As readers of this blog may be aware, I am currently undertaking a Doctorate in Education (EdD) at Canterbury Christ Church University. I am on Module 4 (of 7) which goes by the title of “Contemporary Issues in Educational Research” which was superbly faciliated by Dr Judy Durrant and Dr Peter Grimes. For the assignment of this module we are asked to write a “reflective journal of 4000 words on controversies and issues on an aspect of a theme of their choice“. I think most of us in the programme will be using this “reflective journal” to explore the feasibility of our eventual EdD research and thesis. What was particularly great about this module was the space and time that was afforded to us to think, cogitate and reflect on matters around the course as well as the eventual thesis. For me, this was a turning point as I really did have a tangible thesis in mind – I had lots of ideas bubbling away, but nothing was coalescing – and then the light bulb went up.
Much of the “reflective journal” is a critically reflective narrative of the “journey”. Journey, the very word itself, is overused and overwrought, especially on Reality TV shows like “The X Factor” and “The Voice UK“, and it is a word that I do not feel comfortable using. So, I began to look at other words and metaphors to describe this “journey”. One such word was “walkabout” which is rite of passage for Aboriginal males that, for me, had a kind of serendipitous nature to it. “Wayfaring” was another word I had considered. Eventually, I settled upon “pilgrimage” for a variety of reasons. The most obvious reason, is the connotation towards Geoffrey Chaucer’s “The Canterbury Tales” and the 1944 Michael Powell and Emeric Pressburger film “A Canterbury Tale” (a personal favourite along with “Educating Rita“), allowing me to be a little playful with the concept. The other reason is if you look at one of the definitions of “pilgrimage“, it goes on to say: “…any long journey, especially one undertaken as a quest or for a votive purpose“. The “pilgrimage” I am undertaking, in this sense, is an intellectual one.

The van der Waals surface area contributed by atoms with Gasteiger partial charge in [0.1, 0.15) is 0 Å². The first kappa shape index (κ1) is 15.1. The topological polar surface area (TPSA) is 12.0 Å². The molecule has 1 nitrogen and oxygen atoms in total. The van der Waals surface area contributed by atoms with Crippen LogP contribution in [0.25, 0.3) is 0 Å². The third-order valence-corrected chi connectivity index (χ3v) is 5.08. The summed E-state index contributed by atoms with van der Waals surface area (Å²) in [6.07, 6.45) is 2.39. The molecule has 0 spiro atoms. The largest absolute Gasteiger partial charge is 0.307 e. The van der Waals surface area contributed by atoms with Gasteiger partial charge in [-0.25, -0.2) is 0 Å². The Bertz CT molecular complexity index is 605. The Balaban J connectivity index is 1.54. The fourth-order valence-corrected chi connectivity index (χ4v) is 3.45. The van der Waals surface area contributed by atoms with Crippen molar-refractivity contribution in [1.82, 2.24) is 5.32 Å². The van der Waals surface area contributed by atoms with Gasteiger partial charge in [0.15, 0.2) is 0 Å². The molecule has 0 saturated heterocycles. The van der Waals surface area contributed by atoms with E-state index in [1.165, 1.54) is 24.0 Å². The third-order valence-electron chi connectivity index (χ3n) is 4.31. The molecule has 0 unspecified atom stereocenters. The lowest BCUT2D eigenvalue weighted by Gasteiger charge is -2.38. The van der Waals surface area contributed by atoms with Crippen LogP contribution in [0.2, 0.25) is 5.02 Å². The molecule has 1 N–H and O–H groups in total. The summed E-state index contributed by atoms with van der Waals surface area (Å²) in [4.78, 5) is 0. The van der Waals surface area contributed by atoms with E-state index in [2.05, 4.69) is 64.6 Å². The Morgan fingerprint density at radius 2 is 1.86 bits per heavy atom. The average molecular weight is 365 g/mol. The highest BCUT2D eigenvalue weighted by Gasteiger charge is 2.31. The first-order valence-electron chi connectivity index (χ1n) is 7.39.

One of my favourite quotes come Lawy (2006) care of Biesta (2004), which goes:
“Education … is a matter of risk, trust and violence that cannot be reduced to an economic transaction. Learning is a dangerous and risky enterprise that necessarily involves some challenge to existing shibboleths and ideas, and is not something that can be planned or linked with specific and intended behavioural outcomes or objectives” (Lawy, 2006:327, citing Biesta, 2004).
This then brings us to Meyer and Land’s (2003) concept of “threshold concepts“, which I came across during my Masters, which draws in “liminality” and “liminal spaces”. I am conscious of the “intellectual changes” within me as I progressed from my Batchelor’s degree, to the Masters and, currently, the Doctorate, and that various doors or portals to my understanding and “intellectual curiosity” have been opened, though not always very easily – there has been struggle and internal conflict along the way. So this “pilgrimage” is not just an intellectual one; it is also a liminal one. Needless to say that I have ditched the original “working title” for the reflective journal (which may be used as the title for my Doctoral thesis) to one that tips a wink to Chaucer, Powell and Pressburger. The title of my reflective journal? Well that’s simple, it’s: The Learning Technologist’s Tale: A Liminal and Intellectual Pilgrimage.
This post represents the start of that liminal and intellectual pilgrimage.
Biesta, G.J.J. (2004). “Against learning. Reclaiming a language for education in an age of learning”. Nordisk Pedagogik, 24(1), pp. 70-82. Available at: http://www.idunn.no/ts/np/2004/01/against_learning_reclaiming_a_language_for_education_in_an_age_of_learning [Accessed 2.2.2014].
Cousins, G. (2006). “An Introduction to threshold concepts”. Planet, 17, December 2006, pp. 4-5. Available at: http://www.gees.ac.uk/planet/p17/gc.pdf [Accessed 2.2.2014].
Lawy, R. (2006). “Connective learning: young people’s identity and knowledge-making in work and non-work contexts”. British Journal of Sociology in Education, 27(3), pp 325-340. Available at: http://www.jstor.org/stable/30036143 [Accessed 2.2.2014].
Meyer, J. & Land, R. (2003). Threshold Concepts and Troublesome Knowledge: Linkages to Ways of Thinking and Practising within the Disciplines. ETL Project, Occasional Report 4, May 2003. Edinburg, Scotland: Universty of Edinburgh. Available at: http://www.etl.tla.ed.ac.uk//docs/ETLreport4.pdf [Accessed 2.2.2014].